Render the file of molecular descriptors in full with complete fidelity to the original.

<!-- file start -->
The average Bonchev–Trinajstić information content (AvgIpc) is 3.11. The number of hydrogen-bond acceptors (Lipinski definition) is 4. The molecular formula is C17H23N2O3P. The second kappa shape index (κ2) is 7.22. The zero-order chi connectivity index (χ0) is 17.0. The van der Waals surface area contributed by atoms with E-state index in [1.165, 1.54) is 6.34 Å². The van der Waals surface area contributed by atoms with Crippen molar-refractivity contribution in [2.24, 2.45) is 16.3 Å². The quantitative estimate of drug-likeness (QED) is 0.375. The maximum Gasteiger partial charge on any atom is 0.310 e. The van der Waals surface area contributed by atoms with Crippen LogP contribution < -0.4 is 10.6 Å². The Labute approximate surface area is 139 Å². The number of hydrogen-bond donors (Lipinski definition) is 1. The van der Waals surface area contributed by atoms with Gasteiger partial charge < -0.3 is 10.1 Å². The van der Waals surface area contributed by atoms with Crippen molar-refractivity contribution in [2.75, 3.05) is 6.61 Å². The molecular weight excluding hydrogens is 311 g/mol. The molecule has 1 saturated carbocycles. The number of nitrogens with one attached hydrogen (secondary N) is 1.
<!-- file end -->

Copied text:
The average Bonchev–Trinajstić information content (AvgIpc) is 3.11. The number of hydrogen-bond acceptors (Lipinski definition) is 4. The molecular formula is C17H23N2O3P. The second kappa shape index (κ2) is 7.22. The zero-order chi connectivity index (χ0) is 17.0. The van der Waals surface area contributed by atoms with E-state index in [1.165, 1.54) is 6.34 Å². The van der Waals surface area contributed by atoms with Crippen molar-refractivity contribution in [2.24, 2.45) is 16.3 Å². The quantitative estimate of drug-likeness (QED) is 0.375. The maximum Gasteiger partial charge on any atom is 0.310 e. The van der Waals surface area contributed by atoms with Crippen LogP contribution < -0.4 is 10.6 Å². The Labute approximate surface area is 139 Å². The number of hydrogen-bond donors (Lipinski definition) is 1. The van der Waals surface area contributed by atoms with Gasteiger partial charge < -0.3 is 10.1 Å². The van der Waals surface area contributed by atoms with Crippen molar-refractivity contribution in [2.75, 3.05) is 6.61 Å². The molecular weight excluding hydrogens is 311 g/mol. The molecule has 1 saturated carbocycles. The number of nitrogens with one attached hydrogen (secondary N) is 1.